The accessible room was prettier than the route into the hotel…but it wasn’t exactly accessible. It was just a normal room with a decent sized bathroom and some grab rails. The contrast of the braille on the room number plaque made both Sue and I giggle, but the fact that we were completely unable to get in and out of the hotel alone did not have such a cheery effect. But, we’re spoonies so we made the best of it, ordered room service and got on with planning for our seminar.
Saturday morning we had to be at the Institute for Education bright and early. After a disastrous trip to the hotel’s business centre which the staff insisted had printing facilities we found three non functioning computers and a broken phone meaning we couldn’t call for help. So we set off for the Compass conference which we were assured was just around the corner….it was. But unfortunately we were directed the wrong way so by the time we arrived at the Institute for Education we were both knackered but Sue who’d been pushing me was beyond exhausted. I don’t think we can thank Left Foot Forward and particularly Dan Elton enough, not just for taking a chance and hosting a seminar about welfare, but for being able to cope with two hysterical women, one sobbing, one shaking and get us calm and organised.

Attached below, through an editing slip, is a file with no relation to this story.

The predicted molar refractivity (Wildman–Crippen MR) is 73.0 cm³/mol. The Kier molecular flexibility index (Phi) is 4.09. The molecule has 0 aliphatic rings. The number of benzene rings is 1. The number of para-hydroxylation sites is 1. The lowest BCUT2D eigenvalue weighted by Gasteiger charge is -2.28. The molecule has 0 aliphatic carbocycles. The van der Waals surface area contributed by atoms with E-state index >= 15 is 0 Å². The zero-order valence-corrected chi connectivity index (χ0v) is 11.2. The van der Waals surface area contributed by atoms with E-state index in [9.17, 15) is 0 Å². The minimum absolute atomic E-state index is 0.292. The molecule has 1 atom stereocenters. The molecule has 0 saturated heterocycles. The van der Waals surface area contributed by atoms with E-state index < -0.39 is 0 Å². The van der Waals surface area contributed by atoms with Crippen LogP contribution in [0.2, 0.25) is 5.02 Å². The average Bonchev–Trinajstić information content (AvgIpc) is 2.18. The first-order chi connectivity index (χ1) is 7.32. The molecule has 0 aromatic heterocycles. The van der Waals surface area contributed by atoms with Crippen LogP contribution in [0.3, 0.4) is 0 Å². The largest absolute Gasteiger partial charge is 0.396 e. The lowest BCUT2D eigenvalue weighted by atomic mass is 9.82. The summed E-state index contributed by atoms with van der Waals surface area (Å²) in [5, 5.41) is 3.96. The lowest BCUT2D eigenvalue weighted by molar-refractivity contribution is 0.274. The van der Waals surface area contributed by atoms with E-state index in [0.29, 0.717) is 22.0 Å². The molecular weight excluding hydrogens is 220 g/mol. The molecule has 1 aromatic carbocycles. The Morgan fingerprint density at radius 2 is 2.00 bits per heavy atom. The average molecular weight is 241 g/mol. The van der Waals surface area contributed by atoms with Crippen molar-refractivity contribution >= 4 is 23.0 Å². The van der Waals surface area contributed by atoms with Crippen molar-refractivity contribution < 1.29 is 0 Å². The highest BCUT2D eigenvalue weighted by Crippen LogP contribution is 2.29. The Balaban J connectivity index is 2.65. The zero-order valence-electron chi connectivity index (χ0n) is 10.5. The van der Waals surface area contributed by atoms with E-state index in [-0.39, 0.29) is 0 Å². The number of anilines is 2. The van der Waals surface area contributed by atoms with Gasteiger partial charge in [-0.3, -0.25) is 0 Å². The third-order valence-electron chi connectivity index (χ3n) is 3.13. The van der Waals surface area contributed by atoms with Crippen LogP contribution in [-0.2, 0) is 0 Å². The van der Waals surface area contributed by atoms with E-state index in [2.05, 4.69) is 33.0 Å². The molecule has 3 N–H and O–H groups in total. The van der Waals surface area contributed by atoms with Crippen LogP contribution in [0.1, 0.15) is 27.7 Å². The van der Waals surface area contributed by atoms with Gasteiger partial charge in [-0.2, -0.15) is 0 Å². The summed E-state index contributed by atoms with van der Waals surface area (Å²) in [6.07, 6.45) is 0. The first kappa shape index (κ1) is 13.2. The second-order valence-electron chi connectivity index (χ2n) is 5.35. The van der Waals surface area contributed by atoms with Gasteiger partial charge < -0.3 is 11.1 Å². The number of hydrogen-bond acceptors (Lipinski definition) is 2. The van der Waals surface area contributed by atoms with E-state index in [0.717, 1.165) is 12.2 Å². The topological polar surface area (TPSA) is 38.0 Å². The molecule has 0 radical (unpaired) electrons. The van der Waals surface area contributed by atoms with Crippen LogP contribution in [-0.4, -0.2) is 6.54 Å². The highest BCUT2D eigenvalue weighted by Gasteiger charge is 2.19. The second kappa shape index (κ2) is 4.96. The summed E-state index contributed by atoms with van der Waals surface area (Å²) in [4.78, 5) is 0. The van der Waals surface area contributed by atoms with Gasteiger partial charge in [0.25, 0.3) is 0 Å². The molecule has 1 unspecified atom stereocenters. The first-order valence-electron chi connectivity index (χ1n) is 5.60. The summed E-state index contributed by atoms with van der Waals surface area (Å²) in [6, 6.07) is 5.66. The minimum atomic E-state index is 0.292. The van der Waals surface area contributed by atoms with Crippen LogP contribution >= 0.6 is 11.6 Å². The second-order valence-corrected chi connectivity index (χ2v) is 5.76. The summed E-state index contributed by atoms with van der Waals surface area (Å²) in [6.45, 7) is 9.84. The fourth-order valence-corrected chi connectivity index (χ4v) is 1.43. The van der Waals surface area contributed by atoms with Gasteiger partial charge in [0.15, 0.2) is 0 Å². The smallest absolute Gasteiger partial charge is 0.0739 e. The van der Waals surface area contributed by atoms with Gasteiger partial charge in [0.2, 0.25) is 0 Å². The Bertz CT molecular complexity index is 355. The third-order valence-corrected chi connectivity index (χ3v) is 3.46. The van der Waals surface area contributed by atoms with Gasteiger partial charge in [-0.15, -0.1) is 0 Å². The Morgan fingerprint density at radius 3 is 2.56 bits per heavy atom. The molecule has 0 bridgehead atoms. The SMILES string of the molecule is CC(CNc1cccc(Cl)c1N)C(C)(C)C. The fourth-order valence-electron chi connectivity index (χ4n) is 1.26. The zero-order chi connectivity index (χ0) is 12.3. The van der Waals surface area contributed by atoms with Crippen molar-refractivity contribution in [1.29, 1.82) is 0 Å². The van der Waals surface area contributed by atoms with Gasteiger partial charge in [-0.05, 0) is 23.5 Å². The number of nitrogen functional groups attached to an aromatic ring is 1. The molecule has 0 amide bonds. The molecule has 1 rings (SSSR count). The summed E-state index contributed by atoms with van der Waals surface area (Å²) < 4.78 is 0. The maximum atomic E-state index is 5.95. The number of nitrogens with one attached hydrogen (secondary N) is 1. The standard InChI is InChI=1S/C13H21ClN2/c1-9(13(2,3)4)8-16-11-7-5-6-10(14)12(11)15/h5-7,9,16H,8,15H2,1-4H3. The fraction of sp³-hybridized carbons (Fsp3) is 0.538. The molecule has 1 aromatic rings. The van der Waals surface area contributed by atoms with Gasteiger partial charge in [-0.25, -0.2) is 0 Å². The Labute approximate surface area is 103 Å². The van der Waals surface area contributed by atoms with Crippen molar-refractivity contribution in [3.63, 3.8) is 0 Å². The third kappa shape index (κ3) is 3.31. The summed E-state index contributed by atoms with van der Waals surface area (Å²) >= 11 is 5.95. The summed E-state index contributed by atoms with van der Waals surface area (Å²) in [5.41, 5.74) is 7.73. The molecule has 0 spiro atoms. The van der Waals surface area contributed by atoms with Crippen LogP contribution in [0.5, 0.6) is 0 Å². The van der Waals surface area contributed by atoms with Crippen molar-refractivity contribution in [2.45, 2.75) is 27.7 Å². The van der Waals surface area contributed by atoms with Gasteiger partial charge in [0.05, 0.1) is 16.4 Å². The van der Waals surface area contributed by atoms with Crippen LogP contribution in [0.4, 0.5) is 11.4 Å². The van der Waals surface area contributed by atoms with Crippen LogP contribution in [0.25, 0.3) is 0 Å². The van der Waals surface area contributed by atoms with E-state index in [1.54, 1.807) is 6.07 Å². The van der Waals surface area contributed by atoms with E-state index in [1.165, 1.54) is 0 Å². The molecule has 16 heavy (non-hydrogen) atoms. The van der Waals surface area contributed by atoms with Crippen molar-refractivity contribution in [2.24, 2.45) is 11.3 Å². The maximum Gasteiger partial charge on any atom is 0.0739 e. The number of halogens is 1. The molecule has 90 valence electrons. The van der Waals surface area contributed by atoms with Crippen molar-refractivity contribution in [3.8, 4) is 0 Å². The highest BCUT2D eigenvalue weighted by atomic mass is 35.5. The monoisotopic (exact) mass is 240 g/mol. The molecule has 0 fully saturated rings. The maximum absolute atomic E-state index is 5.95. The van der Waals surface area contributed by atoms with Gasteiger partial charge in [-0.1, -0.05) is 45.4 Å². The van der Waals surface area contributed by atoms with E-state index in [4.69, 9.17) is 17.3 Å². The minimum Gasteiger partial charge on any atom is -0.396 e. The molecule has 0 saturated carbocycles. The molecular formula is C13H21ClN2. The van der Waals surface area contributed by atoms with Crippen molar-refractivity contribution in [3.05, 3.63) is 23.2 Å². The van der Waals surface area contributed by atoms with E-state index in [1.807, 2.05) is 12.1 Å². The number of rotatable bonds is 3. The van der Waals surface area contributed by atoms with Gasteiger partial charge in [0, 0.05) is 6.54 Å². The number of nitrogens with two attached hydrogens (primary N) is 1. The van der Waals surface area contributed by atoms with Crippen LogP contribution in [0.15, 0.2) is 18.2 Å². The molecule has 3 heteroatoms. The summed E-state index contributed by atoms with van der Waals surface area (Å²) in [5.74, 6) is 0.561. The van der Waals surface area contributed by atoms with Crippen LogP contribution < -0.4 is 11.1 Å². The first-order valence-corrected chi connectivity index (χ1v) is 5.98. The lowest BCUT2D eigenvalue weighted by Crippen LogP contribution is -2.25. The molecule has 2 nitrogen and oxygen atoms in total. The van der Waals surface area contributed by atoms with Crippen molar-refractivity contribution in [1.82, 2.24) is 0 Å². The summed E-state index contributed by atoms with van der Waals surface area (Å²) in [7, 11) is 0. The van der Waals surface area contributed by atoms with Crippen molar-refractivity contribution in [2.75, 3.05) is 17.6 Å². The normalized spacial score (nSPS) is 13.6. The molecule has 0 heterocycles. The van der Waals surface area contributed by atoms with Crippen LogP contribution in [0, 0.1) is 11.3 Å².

After all that we decided to sit out the morning’s main speeches, we were just too tired and sore to even contemplate it and just took it easy until our seminar time. We’ll post separately about the seminar, but suffice to say it was described as the most interesting seminar on welfare ever. Which obviously has nothing to do with the crawling under a table or shoeless presentation style.
Sue sensibly went for some lunch and a lie down after that bit, but there was another lecture I wanted to see and so the very kind Neil Coyle of Disability Alliance took over as wheelchair pusher. Although I’ve got some mobility the conference centre was too big for me to move around so I was dependant on whoever I could find to charm/bully into pushing me around…including a member of the House of Lords….thanks by the way Lord Glassman!
Eventually we were done seminaring, speeching and politicking and all decided to head off to the pub. I’d like to thank Declan Gaffney for pushing me around so much of the day…and to say I hope he’s recovered from the trauma of launching a small, bendy wheelchair using woman out of the wheelchair and onto the kerb in such spectacular fashion that even in London people stopped what they were doing to gape open mouthed at the sight. I giggled when I hit the floor…because that’s my response to hurting myself, especially in public and was so panicked about being on the floor with the wheelchair sticking into the road that all I could think about was that. Declan managed to scoop me off the floor and off we went. It was only later when the adrenaline wore off and the pain started that I realised I’d dislocated my whole femur from the combination of force from hitting the supposedly lowered kerb and falling onto my left knee. There were copious amounts of prescription and non prescription medication consumed after that!